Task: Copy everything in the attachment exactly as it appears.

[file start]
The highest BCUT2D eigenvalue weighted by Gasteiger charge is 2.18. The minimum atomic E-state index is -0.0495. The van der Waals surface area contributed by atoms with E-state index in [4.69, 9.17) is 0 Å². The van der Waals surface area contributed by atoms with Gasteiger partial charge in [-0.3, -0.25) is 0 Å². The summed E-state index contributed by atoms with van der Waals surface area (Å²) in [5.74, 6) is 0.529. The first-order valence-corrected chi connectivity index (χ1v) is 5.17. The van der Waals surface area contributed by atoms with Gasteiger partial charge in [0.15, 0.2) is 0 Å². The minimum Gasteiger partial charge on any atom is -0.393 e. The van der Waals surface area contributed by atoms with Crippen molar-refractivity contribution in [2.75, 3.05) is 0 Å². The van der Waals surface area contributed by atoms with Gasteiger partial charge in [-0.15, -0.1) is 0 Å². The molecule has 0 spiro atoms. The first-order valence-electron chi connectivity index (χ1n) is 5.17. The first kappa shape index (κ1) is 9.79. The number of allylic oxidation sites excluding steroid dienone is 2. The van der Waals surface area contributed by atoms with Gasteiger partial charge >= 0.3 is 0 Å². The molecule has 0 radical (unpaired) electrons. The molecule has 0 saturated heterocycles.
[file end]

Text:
The highest BCUT2D eigenvalue weighted by Gasteiger charge is 2.18. The minimum atomic E-state index is -0.0495. The van der Waals surface area contributed by atoms with E-state index in [4.69, 9.17) is 0 Å². The van der Waals surface area contributed by atoms with Gasteiger partial charge in [-0.3, -0.25) is 0 Å². The summed E-state index contributed by atoms with van der Waals surface area (Å²) in [5.74, 6) is 0.529. The first-order valence-corrected chi connectivity index (χ1v) is 5.17. The van der Waals surface area contributed by atoms with Gasteiger partial charge in [0.15, 0.2) is 0 Å². The minimum Gasteiger partial charge on any atom is -0.393 e. The van der Waals surface area contributed by atoms with Crippen molar-refractivity contribution in [2.75, 3.05) is 0 Å². The van der Waals surface area contributed by atoms with Gasteiger partial charge in [-0.15, -0.1) is 0 Å². The molecule has 0 spiro atoms. The first-order valence-electron chi connectivity index (χ1n) is 5.17. The first kappa shape index (κ1) is 9.79. The number of allylic oxidation sites excluding steroid dienone is 2. The van der Waals surface area contributed by atoms with Gasteiger partial charge >= 0.3 is 0 Å². The molecule has 0 radical (unpaired) electrons. The molecule has 0 saturated heterocycles.